Tales of the search for those raw materials that make possible the objects of beauty included in this month’s jewelry features (see “Brilliant Mines,” page 162, and “Forever Elizabeth,” page 177) are every bit as beguiling as the ornaments themselves. The intrepid souls who first set out to amass their fortunes in the diamond fields of South Africa or the emerald mines of Bolivia often were armed with little more than a few basic tools and the hope of encountering a stroke of luck. Yet for the group of men who first exploited one of the largest known deposits of precious metal in the United States, this luck sometimes proved rather unlucky.
Curiously, the Comstock Lode, located on the eastern slope of Mount Davidson in Nevada’s Virginia Range, was passed over for more than a decade by untold numbers of individuals making their way to California during the Gold Rush. In fact, those placer miners who settled along the Carson River to eke out a living panning gold were frustrated daily by the thick blue mud that clogged their rockers. Only in 1859 did analysis of a sample reveal that this strange clay was an almost pure compound of silver. Over the course of the next two decades, this seemingly barren terrain yielded almost 7 million tons of silver and gold ore, then worth in excess of $300 million.
Because of its size, the Comstock Lode’s geographical boundaries became a matter of guesswork—as did its ownership. The first would-be claimants were the Grosh brothers, two mineralogists from Pennsylvania who in 1857 gathered ore samples from the site, but neither lived to benefit from their find: Hosea died of blood poisoning resulting from an injury and Ethan succumbed to frostbite crossing the Sierra Nevada.
The brothers had left their cabin in the care of one Henry Comstock, who appropriated their property and laid claim to lands on Gold Hill, where he believed they had unearthed their samples. When miners Peter O’Riley and Patrick McLaughlin uncovered a rich deposit while digging near a spring, Comstock alleged that the spring, and therefore the ore, belonged to him. The men resolved this dispute through a joint partnership, but none of them realized the true value of this soggy pit, which became the legendary Ophir mine. Thus, these original silver kings sold their stakes for token sums ranging from $3,500 to $40,000.
The financial burdens incurred by speculators seeking to extract their treasure and defend their claims were a bonanza for William C. Ralston of the newly formed Bank of California. Seeking to capitalize on the boom in Virginia City, Nev., (pictured), Ralston opened a branch there and installed as its manager an unscrupulous lawyer named William Sharon. This pair lent ready money to struggling mine companies using stock as collateral; by foreclosing on these loans, they managed to gain control of most of the major mines on the Comstock.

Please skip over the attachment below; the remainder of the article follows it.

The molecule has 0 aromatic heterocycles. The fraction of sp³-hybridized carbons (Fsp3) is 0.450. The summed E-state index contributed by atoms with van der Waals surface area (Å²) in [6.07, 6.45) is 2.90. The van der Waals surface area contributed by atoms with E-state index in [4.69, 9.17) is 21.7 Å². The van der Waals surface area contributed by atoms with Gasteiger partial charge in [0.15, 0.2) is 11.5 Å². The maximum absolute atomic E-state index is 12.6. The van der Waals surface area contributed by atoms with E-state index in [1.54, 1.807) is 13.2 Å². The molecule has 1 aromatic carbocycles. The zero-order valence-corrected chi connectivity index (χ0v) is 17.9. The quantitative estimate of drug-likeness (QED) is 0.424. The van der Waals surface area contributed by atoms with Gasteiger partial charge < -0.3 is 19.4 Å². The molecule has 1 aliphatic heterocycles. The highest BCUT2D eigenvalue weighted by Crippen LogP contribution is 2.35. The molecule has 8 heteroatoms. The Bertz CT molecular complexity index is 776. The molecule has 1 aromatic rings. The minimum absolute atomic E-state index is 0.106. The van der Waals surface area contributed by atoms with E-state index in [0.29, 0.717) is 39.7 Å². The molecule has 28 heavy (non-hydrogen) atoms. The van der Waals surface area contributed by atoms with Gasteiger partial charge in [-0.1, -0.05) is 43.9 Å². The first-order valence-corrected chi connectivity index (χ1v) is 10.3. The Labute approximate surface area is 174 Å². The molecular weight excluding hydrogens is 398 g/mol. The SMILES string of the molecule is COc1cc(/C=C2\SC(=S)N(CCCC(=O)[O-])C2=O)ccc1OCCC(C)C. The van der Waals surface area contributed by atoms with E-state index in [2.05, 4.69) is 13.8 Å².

Ralston made the most of his burgeoning wealth, building a magnificent Italianate villa, Ralston Hall, in Belmont, Calif., and the grand Palace Hotel in San Francisco. His triumph, however, was short-lived. In 1873, when Germany abandoned the silver standard after the Franco-Prussian War, silver prices plummeted, and in August of 1875, the Bank of California failed. The bank’s board of directors fired Ralston as president and appointed his more conservative partner, Darius Ogden Mills, in his stead. To protect himself from creditors, Ralston signed his assets over to Sharon. Afterward, the troubled tycoon—by all accounts an excellent swimmer—took a dip in San Francisco Bay. His body was found a short while later near Fisherman’s Wharf.
A syndicate consisting of John Mackay, James Flood, William O’Brien, and James Fair emerged as the majority shareholders in key Comstock mines just before a giant strike came in. These Bonanza Kings became some of the West’s wealthiest men, while the lode’s original discoverers faded into obscurity. McLaughlin died indigent, while his fellow miner O’Riley ended his days in an asylum. Comstock, whose name remained attached to the phenomenal find, shot himself with a revolver in the wilds of Montana. For Sharon, however, Ralston’s demise had a silver lining: Not only did he join Mills in resuscitating the Bank of California, but he also acquired the lavish Palace Hotel and took up residence in Ralston Hall.
Correction: The feature “Million-Dollar Looks” in the September 2011 issue (page 124) should have included the Irving Penn Foundation as the organization representing Irving Penn’s work.